June 1, 2020
COVID-19 is a new illness that affects the lungs and a person’s ability to breathe. It is caused by a virus that can be transmitted from person to person. Symptoms include fever, cough, and trouble breathing. It also may cause stomach problems, such as nausea and diarrhea, and a loss of your sense of smell or taste. Symptoms may appear 2 to 14 days after you are exposed to the virus. People can infect other people, even if they do not have any symptoms. Hand washing is very effective at killing the virus. Wearing a mask can help to prevent transmission of the virus, and social distancing from other people can help to reduce transmission as well.
Being ready for an emerging public health crisis is a matter of life and death for the people and economy of South Carolina. As we know, the negative effects of a pandemic threat are not just limited to the immediate dangers to public health and climbing death rates, but also threaten our economic viability.
We need leaders with expertise and character who will work together on public health plans that build on the three basic elements of controlling the spread of infection so that our economy, schools, and churches can function safely. As we optimize supply chains to make sure we have enough protective supplies, and scientists continue to work on best medical treatments, we immediately need:
- Early testing for everyone — accessible, free, widespread testing for the virus so that carriers can be identified, especially those without symptoms.
- Increased support for SC DHEC, public health workers, and the use of digital technology in adapting mobile apps, to perform contact tracing to reduce ongoing exposure of others.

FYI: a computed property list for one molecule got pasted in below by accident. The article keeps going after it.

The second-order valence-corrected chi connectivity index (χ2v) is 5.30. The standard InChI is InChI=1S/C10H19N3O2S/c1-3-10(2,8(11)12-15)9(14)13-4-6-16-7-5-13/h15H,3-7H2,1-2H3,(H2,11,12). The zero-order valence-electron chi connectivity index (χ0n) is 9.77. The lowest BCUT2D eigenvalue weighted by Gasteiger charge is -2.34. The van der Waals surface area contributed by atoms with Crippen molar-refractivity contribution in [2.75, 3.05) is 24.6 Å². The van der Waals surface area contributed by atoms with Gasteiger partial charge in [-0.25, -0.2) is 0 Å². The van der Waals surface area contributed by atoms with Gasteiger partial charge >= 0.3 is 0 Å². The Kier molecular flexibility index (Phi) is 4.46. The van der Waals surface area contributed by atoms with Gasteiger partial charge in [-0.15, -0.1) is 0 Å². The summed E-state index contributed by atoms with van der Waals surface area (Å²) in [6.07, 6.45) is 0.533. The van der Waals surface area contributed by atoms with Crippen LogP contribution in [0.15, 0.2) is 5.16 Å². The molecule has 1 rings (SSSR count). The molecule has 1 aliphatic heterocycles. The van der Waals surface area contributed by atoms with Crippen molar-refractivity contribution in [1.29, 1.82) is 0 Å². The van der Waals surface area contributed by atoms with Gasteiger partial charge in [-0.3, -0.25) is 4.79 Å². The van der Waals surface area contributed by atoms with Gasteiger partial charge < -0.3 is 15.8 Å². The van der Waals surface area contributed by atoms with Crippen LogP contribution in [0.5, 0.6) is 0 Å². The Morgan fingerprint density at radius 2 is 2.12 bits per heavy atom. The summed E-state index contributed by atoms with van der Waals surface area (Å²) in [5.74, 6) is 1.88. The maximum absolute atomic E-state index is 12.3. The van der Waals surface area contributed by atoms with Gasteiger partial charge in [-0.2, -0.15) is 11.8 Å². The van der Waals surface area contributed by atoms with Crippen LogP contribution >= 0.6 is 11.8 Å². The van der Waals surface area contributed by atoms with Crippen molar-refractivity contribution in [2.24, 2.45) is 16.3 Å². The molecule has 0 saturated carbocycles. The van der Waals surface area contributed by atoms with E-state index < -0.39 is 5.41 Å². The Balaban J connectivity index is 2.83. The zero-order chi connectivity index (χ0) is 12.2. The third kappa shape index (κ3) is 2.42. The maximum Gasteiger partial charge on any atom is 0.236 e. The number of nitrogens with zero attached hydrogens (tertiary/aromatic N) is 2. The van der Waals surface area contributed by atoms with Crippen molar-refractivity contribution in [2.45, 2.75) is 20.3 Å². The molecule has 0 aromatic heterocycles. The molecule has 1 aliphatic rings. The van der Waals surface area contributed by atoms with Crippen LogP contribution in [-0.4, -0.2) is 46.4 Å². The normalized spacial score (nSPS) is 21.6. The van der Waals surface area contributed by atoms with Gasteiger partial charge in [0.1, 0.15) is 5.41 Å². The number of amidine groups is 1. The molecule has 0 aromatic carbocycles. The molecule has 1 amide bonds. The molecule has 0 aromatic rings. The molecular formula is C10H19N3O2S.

- Secure, safe and appropriate spaces for voluntary, self-imposed short-term isolation and quarantine of people who are carriers of COVID-19. This includes financial and academic safeguards for those who have to be out of work or school to quarantine.
Similar evidence-based public health protocols have been used successfully for decades to control the spread of other infectious diseases. These ongoing measures must take place while we also work on immunizations, medicines, and treatment to alleviate suffering, prevent death and reduce transmission. Our healthcare workers are on the frontline of taking care of people who are already sick, and we must insist on all protections for them to do their job safely, including adequate personal protective equipment and policies that protect them if they are exposed to COVID-19. However, you – the people of our community – are the frontline of defense in reducing transmission of this disease by taking care of each other.
Let’s get through this together!
N. Dawn Bingham, MD, MPH, FACOG